Wedgeworth v. State

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Justia Opinion Summary

James Wedgeworth was convicted of capital murder and sentenced to life without parole. The Supreme Court affirmed the conviction and sentence entered in this case, holding (1) Wedgeworth's argument that the circuit court erred in overruling a hearsay objection when the victim's father testified that the victim came to him for help because "there were threats against her life" was not preserved for review on appeal; (2) while the circuit court erred in admitting the victim' writings contained in a spiral notebook, Wedgeworth did not demonstrate that he was prejudiced by the admission of the evidence; and (3) there was no error in admission of certain photographs of the victim, and therefore, the circuit court did not err by failing sua sponte to exclude the photographs under Wicks v. State.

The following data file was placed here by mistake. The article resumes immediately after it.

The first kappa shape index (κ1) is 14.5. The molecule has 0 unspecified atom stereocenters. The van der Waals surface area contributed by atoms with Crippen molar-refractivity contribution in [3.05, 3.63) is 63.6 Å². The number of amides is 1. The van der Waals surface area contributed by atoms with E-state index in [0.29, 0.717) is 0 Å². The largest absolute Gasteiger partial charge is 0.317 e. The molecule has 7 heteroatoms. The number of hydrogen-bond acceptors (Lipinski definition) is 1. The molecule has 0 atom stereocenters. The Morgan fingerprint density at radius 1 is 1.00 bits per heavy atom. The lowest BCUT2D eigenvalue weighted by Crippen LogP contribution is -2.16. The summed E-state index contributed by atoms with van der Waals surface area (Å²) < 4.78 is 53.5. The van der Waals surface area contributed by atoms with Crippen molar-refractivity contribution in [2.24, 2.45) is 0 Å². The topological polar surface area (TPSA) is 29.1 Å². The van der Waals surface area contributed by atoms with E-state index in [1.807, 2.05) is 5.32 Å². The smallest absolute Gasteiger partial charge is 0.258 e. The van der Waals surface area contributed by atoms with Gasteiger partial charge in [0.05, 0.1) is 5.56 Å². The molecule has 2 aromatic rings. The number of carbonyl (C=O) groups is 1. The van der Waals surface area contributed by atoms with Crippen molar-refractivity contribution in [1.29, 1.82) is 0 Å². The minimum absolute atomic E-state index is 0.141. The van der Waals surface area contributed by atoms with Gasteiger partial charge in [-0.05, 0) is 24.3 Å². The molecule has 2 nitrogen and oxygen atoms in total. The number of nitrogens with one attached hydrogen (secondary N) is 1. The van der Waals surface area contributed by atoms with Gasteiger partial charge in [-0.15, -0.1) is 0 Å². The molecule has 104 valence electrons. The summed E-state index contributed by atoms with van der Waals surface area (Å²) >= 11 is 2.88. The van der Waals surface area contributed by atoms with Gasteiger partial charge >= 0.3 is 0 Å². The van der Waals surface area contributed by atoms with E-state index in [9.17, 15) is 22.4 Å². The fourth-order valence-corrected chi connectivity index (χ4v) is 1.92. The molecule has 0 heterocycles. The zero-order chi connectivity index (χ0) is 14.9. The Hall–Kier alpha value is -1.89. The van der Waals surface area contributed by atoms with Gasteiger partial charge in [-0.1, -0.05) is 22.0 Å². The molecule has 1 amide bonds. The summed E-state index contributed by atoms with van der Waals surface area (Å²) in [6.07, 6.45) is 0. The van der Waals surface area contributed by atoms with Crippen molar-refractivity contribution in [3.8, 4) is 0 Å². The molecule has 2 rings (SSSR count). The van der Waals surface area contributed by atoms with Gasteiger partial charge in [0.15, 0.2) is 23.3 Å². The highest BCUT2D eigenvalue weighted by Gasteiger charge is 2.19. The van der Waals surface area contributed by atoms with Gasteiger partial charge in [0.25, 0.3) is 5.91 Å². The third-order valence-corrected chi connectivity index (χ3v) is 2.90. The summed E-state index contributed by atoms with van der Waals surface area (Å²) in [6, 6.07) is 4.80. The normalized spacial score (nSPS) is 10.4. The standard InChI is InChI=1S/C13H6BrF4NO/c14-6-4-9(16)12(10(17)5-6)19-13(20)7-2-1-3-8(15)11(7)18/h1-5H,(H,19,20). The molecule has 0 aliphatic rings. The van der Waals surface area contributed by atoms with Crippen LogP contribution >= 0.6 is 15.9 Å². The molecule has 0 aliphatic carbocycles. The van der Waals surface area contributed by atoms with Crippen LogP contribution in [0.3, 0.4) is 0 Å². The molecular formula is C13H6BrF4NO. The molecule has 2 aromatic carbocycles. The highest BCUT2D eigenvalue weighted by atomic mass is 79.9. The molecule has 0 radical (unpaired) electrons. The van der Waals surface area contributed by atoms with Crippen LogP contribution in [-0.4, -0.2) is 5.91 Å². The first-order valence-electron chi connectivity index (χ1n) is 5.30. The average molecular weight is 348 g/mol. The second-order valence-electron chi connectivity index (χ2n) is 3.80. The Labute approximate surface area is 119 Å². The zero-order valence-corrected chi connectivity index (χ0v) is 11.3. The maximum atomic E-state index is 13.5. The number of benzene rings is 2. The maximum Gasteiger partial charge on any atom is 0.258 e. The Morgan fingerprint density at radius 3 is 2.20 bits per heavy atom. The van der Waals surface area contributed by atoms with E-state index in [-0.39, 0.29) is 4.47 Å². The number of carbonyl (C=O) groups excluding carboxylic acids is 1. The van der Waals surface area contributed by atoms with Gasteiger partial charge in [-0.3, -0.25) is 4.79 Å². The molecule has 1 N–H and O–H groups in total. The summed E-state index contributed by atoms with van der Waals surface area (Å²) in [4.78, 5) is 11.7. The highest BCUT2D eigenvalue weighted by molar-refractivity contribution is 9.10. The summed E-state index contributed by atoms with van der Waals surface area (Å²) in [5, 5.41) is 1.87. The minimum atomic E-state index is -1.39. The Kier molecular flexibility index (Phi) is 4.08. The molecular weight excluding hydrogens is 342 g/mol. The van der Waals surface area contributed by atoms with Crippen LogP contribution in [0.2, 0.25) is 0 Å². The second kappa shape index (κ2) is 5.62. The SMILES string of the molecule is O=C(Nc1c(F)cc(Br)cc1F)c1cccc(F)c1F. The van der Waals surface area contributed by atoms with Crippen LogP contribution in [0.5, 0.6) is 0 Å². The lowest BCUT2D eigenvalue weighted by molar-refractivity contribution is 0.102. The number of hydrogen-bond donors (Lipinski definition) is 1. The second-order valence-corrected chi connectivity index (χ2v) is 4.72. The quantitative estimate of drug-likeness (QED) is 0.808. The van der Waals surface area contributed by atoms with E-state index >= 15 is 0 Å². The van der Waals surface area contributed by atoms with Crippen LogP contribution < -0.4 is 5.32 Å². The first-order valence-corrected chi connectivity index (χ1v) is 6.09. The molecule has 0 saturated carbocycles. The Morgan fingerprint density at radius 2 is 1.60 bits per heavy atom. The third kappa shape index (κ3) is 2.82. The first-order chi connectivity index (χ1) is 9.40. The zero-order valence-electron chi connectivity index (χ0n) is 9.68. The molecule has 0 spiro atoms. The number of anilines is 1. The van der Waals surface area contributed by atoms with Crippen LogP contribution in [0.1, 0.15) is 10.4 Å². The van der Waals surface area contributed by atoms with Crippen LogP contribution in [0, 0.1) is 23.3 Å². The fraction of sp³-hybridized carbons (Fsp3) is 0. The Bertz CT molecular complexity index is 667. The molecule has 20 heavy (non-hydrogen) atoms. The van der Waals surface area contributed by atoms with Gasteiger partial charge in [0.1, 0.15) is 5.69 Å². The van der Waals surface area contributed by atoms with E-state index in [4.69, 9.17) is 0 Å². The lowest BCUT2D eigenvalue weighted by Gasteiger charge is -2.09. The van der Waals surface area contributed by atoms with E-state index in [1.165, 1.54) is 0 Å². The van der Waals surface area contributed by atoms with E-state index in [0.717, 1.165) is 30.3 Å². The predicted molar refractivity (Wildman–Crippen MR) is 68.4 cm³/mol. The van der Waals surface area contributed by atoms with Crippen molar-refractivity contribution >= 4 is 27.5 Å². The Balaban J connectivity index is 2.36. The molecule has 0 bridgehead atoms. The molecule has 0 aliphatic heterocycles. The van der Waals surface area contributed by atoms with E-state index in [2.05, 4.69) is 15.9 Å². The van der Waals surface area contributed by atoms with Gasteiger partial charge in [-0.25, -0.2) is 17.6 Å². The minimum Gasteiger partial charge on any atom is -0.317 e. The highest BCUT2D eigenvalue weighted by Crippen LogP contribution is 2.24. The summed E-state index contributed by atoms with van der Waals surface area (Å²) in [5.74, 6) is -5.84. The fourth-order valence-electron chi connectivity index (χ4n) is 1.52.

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Cite as 2012 Ark. 63 SUPREME COURT OF ARKANSAS No. CR11-416 JAMES WILLIAM WEDGEWORTH APPELLANT Opinion Delivered February 16, 2012 APPEAL FROM THE UNION COUNTY CIRCUIT COURT, [NO. CR05-444-4] V. STATE OF ARKANSAS APPELLEE HONORABLE TED C. CAPEHEART, JUDGE AFFIRMED. JIM HANNAH, Chief Justice James William Wedgeworth appeals his conviction of capital murder and sentence of life without parole. A prior conviction of capital murder and sentence of life without parole entered in this case against Wedgeworth was reversed and remanded by this court in Wedgeworth v. State, 374 Ark. 373, 288 S.W.3d 234 (2008). Wedgeworth presents three issues on appeal. First, he asserts that the circuit court erred in overruling a hearsay objection when the victim s father testified that the victim came to him for help because there were threats against her life. Second, Wedgeworth asserts that the circuit court erred in admitting the victim s writings contained in a spiral notebook because the entries constituted hearsay as unsworn, out-of-court statements. Third, Wedgeworth, relying on Wicks v. State, 270 Ark. 781, 606 S.W.2d 366 (1980), asserts that, although he did not object, the circuit court committed fundamental error in admitting photographs that were gruesome and introduced solely to inflame the jury. We affirm the conviction and sentence entered in this case. Our Cite as 2012 Ark. 63 jurisdiction is pursuant to Arkansas Supreme Court Rule 1-2(a)(2) (2011). Wedgeworth admitted that he shot Megan Harbison in the chest with a shotgun, causing her death. His defense was that, at the time he shot Harbison, he was psychotic and therefore not guilty by reason of mental defect. The jury rejected this defense and convicted him of capital murder. He was sentenced to life without parole. First, Wedgeworth alleges that the circuit court erred in admitting hearsay when it overruled his objection to the testimony of Harbison s father Nathan DuPree that Harbison came to him for help because her relationship with Wedgeworth was beyond her ability to handle and because there were threats against her life : Q. Okay. What, and, and, and as you appreciated her comments to you what was she seeking from you? A. She wanted to get out, she was seeking help to escape from a, a situation that was bigger than she was able to deal with. Q. And, and was that something that she articulated to you or something you just perceived, or how did you come to that, that belief insofar as what her purpose was in coming to you as her father? A. Because she told me that there were threats against her life. The line of questioning pursued with Dupree was intended to explain why Harbison had come to meet with him. He testified that she called before she got off work that evening and said that she wanted to come out and talk with her mother and me after work. Dupree described Harbison s demeanor as remorseful and said that Harbison confessed that she was having an affair with Wedgeworth and expressed a desire to put it behind her. Wedgeworth objected to the reference to threats against her life as hearsay and 2 Cite as 2012 Ark. 63 argued that the reference did not fit any of the hearsay exceptions. The State argued it was admissible as a statement of Harbison s then existing mental or physical condition. See Ark. R. Evid. 803(3) (2011). Wedgeworth asserted that under Rule 803(3), the statement must be contemporaneous with the threat, [s]o in order for this to be reliable that mental, existing mental, emotional, or physical condition has to exist contemporaneous with the time of the statement. Wedgeworth further argued there was no foundation laid to reveal that Harbison was emotional when she made the statement. However, the testimony revealed that Harbison came to her father because she was afraid and feared for her life. As we noted in MacKool v. State, 365 Ark. 416, 231 S.W.3d 676 (2006), [a]n expression of fear falls within the hearsay exception of Rule 803(3). See, e.g., Hodge v. State, 332 Ark. 377, 965 S.W.2d 766 (1998) (holding that statements that victims had told witnesses they were afraid of Hodge, one made three weeks before death and one made two months before death, were not too remote in time, were admissible under Ark. R. Evid. 803(3), and were relevant); Brenk v. State, 311 Ark. 579, 847 S.W.2d 1 (1993) (stating that witness testimony that he found the victim crying and when he asked what was the matter, she said, He s going to kill me was admissible as a present-sense impression showing the victim s fear under Ark. R. Evid. 803(3)). MacKool, 365 Ark. at 449, 231 S.W.3d at 700 01. Likewise, the reference to a threat in this case was admissible as a present-sense impression showing the victim s fear under Rule 803(3). We note that Wedgeworth also asserted that his right of confrontation was violated because he did not have the opportunity to question Harbison about the alleged threat. The circuit court ruled only on the assertion that the testimony was admissible under Rule 803(3). The failure to obtain a ruling precludes our review on appeal. Strain v. State, 2012 Ark. 42, ___ S.W 3d ___; see also Gwin v. Daniels, 357 Ark. 623, 184 S.W.3d 28 (2004) (failure to 3 Cite as 2012 Ark. 63 obtain a ruling precludes review of the issue because, under appellate jurisdiction, this court is limited to reviewing an order or decree of a lower court). The second issue concerns the admission of State s exhibit 54 thirteen dated, written recordings from a spiral-bound notebook found in Harbison s apartment after her death. The entries recorded phone calls and other contacts Wedgeworth made with Harbison between June 13 and June 21, 2005. They include statements Wedgeworth supposedly made such as, If I can t have you no one ever will. In an entry dated June 16, Harbison wrote that Wedgeworth [t]hreatened my life. Various other contacts are memorialized in the notebook. Wedgeworth objected to their admission based on hearsay, and the circuit court overruled the objection without comment. The diary entries were offered to prove that Wedgeworth did and said what was recorded in the notebook. Therefore, the notebook was offered to prove the truth of the matters asserted within it and constitutes inadmissible hearsay. See Ark. R. Evid. 801(c). The State argues that the entries in the notebook fit the hearsay exceptions of state of mind and recorded recollection. See Ark. R. Evid. 803(3) and (5). The entries in the notebook do not appear to be written at or about the time the recorded events occurred. They are not set out in chronological order and apparently were written after the fact to record what had happened in the past. As such, they are not statements of Harbison s then existing state of mind and are not admissible under Rule of Evidence 803(3). See Cole v. State, 307 Ark. 41, 48, 818 S.W.2d 573, 577 (1991) (statements of the victim s memory about the past are not statements of her then existing state of mind). 4 Cite as 2012 Ark. 63 Further, the entries do not fit within the recorded-recollection exception because recorded recollections may not be received as exhibits unless they are offered by the adverse party. See Ark. R. Evid. 803(5). Exhibit 54 constitutes hearsay that does not fit any of the exceptions set out in Rule 803. It lacks the guarantees of trustworthiness required to be admitted as an exception to the hearsay rule. See Ark. R. Evid. 803(24). The circuit court erred in admitting exhibit 54. However, exhibit 54 is cumulative of other similar evidence properly admitted. Exhibit 68, a list of callers found on Harbison s caller id was introduced without objection and revealed multiple calls from Wedgeworth to Harbison in the days before the murder. Benji Olds also testified about calls from Wedgeworth to Harbison. Harbison s father testified about calls and attempts by Wedgeworth to contact him and his daughter. The photos mentioned in exhibit 54 were mentioned by Olds. While the circuit court erred in admitting exhibit 54, Wedgeworth has not demonstrated that he was prejudiced by the admission of the evidence. Evidence that is merely cumulative or repetitious of other evidence admitted without objection cannot be prejudicial. Eliott v. State, 342 Ark. 237, 242, 27 S.W.3d 432, 436 (2000). This court will not reverse an evidentiary decision by the trial court in the absence of prejudice. Marks v. State, 375 Ark. 265, 269, 289 S.W.3d 923, 926 (2008). Finally, Wedgeworth argues that the circuit court committed reversible error when it failed to sua sponte exclude photographs that Wedgeworth asserts were intended to inflame the passions of the jury and that made his conviction a fait accompli. Wedgeworth did not 5 Cite as 2012 Ark. 63 object to admission of the photographs, and he instead relies on the Wicks exceptions: [W]e have recognized four exceptions to the contemporaneous-objection rule, commonly referred to as the Wicks exceptions. Wicks v. State, 270 Ark. 781, 606 S.W.2d 366 (1980). The four Wicks exceptions are (1) when the trial court fails to bring to the jury s attention a matter essential to its consideration of the death penalty itself; (2) when defense counsel has no knowledge of the error and hence no opportunity to object; (3) when the error is so flagrant and so highly prejudicial in character as to make it the duty of the court on its own motion to have instructed the jury correctly; and (4) Ark. R. Evid. 103(d) provides that the appellate court is not precluded from taking notice of errors affecting substantial rights, although they were not brought to the attention of the trial court. Anderson v. State, 353 Ark. 384, 395, 108 S.W.3d 592, 599 (2003). Wedgeworth asserts that this case is particularly appropriate for a Wicks analysis because he admitted that he killed Harbison. However, even where the cause of death is undisputed, a defendant may not prevent the admission of photographs merely by conceding the facts portrayed in the photographs. Smart v. State, 352 Ark. 522, 532, 104 S.W.3d 386, 392 (2003). This court has stated that [e]ven the most gruesome photographs may be admissible if they assist the trier of fact in any of the following ways: (1) by shedding light on some issue; (2) by proving a necessary element of the case; (3) by enabling a witness to testify more effectively; (4) by corroborating testimony; or (5) by enabling jurors to better understand the testimony. Other acceptable purposes include showing the condition of the victim s body, the probable type or location of the injuries, and the position in which the body was discovered. Anderson v. State, 2011 Ark. 461, at 9-10, ___ S.W.3d ___, ___ (citations omitted). This case is replete with evidence of planning and premeditation. But Wedgeworth claimed that, rather then carrying out a plan to kill Harbison, at the moment he pulled the trigger, he suffered from a mental defect. The crime-scene photographs Wedgeworth complains of show what Wedgeworth did in the moment he claims he was suffering from 6 Cite as 2012 Ark. 63 mental defect. They show, among other things, that the shot entered the center of Harbison s chest, causing maximum injury and bringing about near instant death. The photographs, which shed light on the issue of Wedgeworth s mental state at the time of the shooting were admissible. See Anderson, 2011 Ark. 461, at 9, ___ S.W.3d at ___. The photographs taken prior to the autopsy when the body bag was opened assisted Dr. Charles Kokes in his testimony and were admissible. See Anderson, 2011 Ark. 461, at 9, ___ S.W.3d at ___. We find no error in admission of the photographs. Therefore, there was no error so flagrant and so highly prejudicial in character as to make it the duty of the court to act on its own motion under Wicks. In addition to the arguments raised by Wedgeworth, we have reviewed the record in this case for reversible error pursuant to Arkansas Supreme Court Rule 4-3(i) (2011), and have found none. Affirmed. 7